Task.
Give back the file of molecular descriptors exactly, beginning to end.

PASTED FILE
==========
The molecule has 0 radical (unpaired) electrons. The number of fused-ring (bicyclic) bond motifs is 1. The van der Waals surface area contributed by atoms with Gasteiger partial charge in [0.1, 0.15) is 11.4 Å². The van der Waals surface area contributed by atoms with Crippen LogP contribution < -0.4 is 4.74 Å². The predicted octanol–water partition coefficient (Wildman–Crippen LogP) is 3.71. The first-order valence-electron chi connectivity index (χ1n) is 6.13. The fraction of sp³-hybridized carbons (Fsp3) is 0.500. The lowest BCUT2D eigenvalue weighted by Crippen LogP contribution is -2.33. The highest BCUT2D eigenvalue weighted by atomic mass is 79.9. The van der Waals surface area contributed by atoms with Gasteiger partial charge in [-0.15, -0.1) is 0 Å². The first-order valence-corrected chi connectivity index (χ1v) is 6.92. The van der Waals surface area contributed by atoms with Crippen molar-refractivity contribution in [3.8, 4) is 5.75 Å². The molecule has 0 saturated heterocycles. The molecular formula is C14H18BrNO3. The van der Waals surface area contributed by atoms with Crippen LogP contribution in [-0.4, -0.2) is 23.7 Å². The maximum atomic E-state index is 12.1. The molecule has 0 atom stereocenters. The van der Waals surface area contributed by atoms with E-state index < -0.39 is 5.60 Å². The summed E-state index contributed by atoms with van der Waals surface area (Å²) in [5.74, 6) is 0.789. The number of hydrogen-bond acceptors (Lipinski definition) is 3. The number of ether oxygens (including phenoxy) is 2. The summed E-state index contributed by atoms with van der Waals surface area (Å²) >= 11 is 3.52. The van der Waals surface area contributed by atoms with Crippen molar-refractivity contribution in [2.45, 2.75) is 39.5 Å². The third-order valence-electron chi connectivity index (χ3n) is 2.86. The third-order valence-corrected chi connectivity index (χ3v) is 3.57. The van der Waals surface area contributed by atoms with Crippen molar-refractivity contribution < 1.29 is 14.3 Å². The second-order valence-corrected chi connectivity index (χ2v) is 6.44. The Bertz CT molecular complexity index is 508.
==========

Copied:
The molecule has 0 radical (unpaired) electrons. The number of fused-ring (bicyclic) bond motifs is 1. The van der Waals surface area contributed by atoms with Gasteiger partial charge in [0.1, 0.15) is 11.4 Å². The van der Waals surface area contributed by atoms with Crippen LogP contribution < -0.4 is 4.74 Å². The predicted octanol–water partition coefficient (Wildman–Crippen LogP) is 3.71. The first-order valence-electron chi connectivity index (χ1n) is 6.13. The fraction of sp³-hybridized carbons (Fsp3) is 0.500. The lowest BCUT2D eigenvalue weighted by Crippen LogP contribution is -2.33. The highest BCUT2D eigenvalue weighted by atomic mass is 79.9. The van der Waals surface area contributed by atoms with Gasteiger partial charge in [-0.15, -0.1) is 0 Å². The first-order valence-corrected chi connectivity index (χ1v) is 6.92. The van der Waals surface area contributed by atoms with Crippen molar-refractivity contribution in [3.8, 4) is 5.75 Å². The molecule has 0 saturated heterocycles. The molecular formula is C14H18BrNO3. The van der Waals surface area contributed by atoms with Crippen LogP contribution in [-0.4, -0.2) is 23.7 Å². The maximum atomic E-state index is 12.1. The molecule has 0 atom stereocenters. The van der Waals surface area contributed by atoms with E-state index < -0.39 is 5.60 Å². The summed E-state index contributed by atoms with van der Waals surface area (Å²) in [5.74, 6) is 0.789. The number of hydrogen-bond acceptors (Lipinski definition) is 3. The number of ether oxygens (including phenoxy) is 2. The summed E-state index contributed by atoms with van der Waals surface area (Å²) >= 11 is 3.52. The van der Waals surface area contributed by atoms with Crippen molar-refractivity contribution in [2.45, 2.75) is 39.5 Å². The third-order valence-electron chi connectivity index (χ3n) is 2.86. The third-order valence-corrected chi connectivity index (χ3v) is 3.57. The van der Waals surface area contributed by atoms with Crippen molar-refractivity contribution < 1.29 is 14.3 Å². The second-order valence-corrected chi connectivity index (χ2v) is 6.44. The Bertz CT molecular complexity index is 508.